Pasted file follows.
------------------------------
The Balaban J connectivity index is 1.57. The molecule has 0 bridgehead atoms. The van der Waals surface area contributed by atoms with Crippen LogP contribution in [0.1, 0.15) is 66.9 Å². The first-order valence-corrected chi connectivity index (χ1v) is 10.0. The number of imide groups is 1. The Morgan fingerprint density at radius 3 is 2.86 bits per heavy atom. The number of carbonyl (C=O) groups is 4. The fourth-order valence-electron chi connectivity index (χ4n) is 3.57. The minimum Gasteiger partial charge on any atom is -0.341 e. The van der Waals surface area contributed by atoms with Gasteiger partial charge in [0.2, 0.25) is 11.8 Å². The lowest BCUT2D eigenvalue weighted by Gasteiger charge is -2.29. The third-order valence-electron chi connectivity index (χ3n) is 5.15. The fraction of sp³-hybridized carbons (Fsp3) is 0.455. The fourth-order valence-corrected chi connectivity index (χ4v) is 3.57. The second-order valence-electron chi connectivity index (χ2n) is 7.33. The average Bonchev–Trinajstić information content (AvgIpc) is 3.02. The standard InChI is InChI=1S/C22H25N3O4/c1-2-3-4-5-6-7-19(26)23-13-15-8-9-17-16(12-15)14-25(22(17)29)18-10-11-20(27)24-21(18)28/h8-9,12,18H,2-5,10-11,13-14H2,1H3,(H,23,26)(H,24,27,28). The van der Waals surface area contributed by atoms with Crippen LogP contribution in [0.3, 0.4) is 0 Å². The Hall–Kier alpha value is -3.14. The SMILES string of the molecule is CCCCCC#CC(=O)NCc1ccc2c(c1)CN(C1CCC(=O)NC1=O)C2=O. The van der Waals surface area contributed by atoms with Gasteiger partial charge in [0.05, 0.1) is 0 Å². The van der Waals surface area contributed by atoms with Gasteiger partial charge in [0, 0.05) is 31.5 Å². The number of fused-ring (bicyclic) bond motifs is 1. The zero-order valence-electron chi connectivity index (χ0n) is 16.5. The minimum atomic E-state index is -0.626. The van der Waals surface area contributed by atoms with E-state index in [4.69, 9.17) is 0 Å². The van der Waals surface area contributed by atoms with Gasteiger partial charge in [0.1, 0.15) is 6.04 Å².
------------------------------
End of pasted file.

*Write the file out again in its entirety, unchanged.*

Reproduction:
The Balaban J connectivity index is 1.57. The molecule has 0 bridgehead atoms. The van der Waals surface area contributed by atoms with Crippen LogP contribution in [0.1, 0.15) is 66.9 Å². The first-order valence-corrected chi connectivity index (χ1v) is 10.0. The number of imide groups is 1. The Morgan fingerprint density at radius 3 is 2.86 bits per heavy atom. The number of carbonyl (C=O) groups is 4. The fourth-order valence-electron chi connectivity index (χ4n) is 3.57. The minimum Gasteiger partial charge on any atom is -0.341 e. The van der Waals surface area contributed by atoms with Gasteiger partial charge in [0.2, 0.25) is 11.8 Å². The lowest BCUT2D eigenvalue weighted by Gasteiger charge is -2.29. The third-order valence-electron chi connectivity index (χ3n) is 5.15. The fraction of sp³-hybridized carbons (Fsp3) is 0.455. The fourth-order valence-corrected chi connectivity index (χ4v) is 3.57. The second-order valence-electron chi connectivity index (χ2n) is 7.33. The average Bonchev–Trinajstić information content (AvgIpc) is 3.02. The standard InChI is InChI=1S/C22H25N3O4/c1-2-3-4-5-6-7-19(26)23-13-15-8-9-17-16(12-15)14-25(22(17)29)18-10-11-20(27)24-21(18)28/h8-9,12,18H,2-5,10-11,13-14H2,1H3,(H,23,26)(H,24,27,28). The van der Waals surface area contributed by atoms with Crippen LogP contribution in [0.3, 0.4) is 0 Å². The Hall–Kier alpha value is -3.14. The SMILES string of the molecule is CCCCCC#CC(=O)NCc1ccc2c(c1)CN(C1CCC(=O)NC1=O)C2=O. The van der Waals surface area contributed by atoms with Gasteiger partial charge in [0.05, 0.1) is 0 Å². The van der Waals surface area contributed by atoms with Gasteiger partial charge in [0, 0.05) is 31.5 Å². The number of fused-ring (bicyclic) bond motifs is 1. The zero-order valence-electron chi connectivity index (χ0n) is 16.5. The minimum atomic E-state index is -0.626. The van der Waals surface area contributed by atoms with E-state index in [4.69, 9.17) is 0 Å². The van der Waals surface area contributed by atoms with Gasteiger partial charge in [0.1, 0.15) is 6.04 Å².